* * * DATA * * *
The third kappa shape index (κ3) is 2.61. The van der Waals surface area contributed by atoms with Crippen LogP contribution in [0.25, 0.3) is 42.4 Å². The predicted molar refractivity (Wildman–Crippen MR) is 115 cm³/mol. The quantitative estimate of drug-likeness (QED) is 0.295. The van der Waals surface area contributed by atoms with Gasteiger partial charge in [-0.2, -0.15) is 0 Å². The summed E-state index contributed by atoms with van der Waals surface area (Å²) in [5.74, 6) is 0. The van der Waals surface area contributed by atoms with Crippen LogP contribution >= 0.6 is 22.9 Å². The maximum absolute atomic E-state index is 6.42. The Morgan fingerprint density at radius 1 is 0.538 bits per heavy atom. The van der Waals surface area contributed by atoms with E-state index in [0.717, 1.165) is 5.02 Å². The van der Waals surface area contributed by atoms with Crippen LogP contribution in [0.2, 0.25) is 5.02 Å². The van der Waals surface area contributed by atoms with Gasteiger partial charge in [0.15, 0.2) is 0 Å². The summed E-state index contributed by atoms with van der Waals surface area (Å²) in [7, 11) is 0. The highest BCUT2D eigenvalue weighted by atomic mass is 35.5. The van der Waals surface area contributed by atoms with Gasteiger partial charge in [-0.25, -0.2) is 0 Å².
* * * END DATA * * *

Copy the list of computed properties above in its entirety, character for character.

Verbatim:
The third kappa shape index (κ3) is 2.61. The van der Waals surface area contributed by atoms with Crippen LogP contribution in [0.25, 0.3) is 42.4 Å². The predicted molar refractivity (Wildman–Crippen MR) is 115 cm³/mol. The quantitative estimate of drug-likeness (QED) is 0.295. The van der Waals surface area contributed by atoms with Gasteiger partial charge in [-0.2, -0.15) is 0 Å². The summed E-state index contributed by atoms with van der Waals surface area (Å²) in [5.74, 6) is 0. The van der Waals surface area contributed by atoms with Crippen LogP contribution >= 0.6 is 22.9 Å². The maximum absolute atomic E-state index is 6.42. The Morgan fingerprint density at radius 1 is 0.538 bits per heavy atom. The van der Waals surface area contributed by atoms with E-state index in [0.717, 1.165) is 5.02 Å². The van der Waals surface area contributed by atoms with Crippen LogP contribution in [0.2, 0.25) is 5.02 Å². The van der Waals surface area contributed by atoms with Gasteiger partial charge in [0.15, 0.2) is 0 Å². The summed E-state index contributed by atoms with van der Waals surface area (Å²) in [7, 11) is 0. The highest BCUT2D eigenvalue weighted by atomic mass is 35.5. The van der Waals surface area contributed by atoms with Gasteiger partial charge in [-0.25, -0.2) is 0 Å².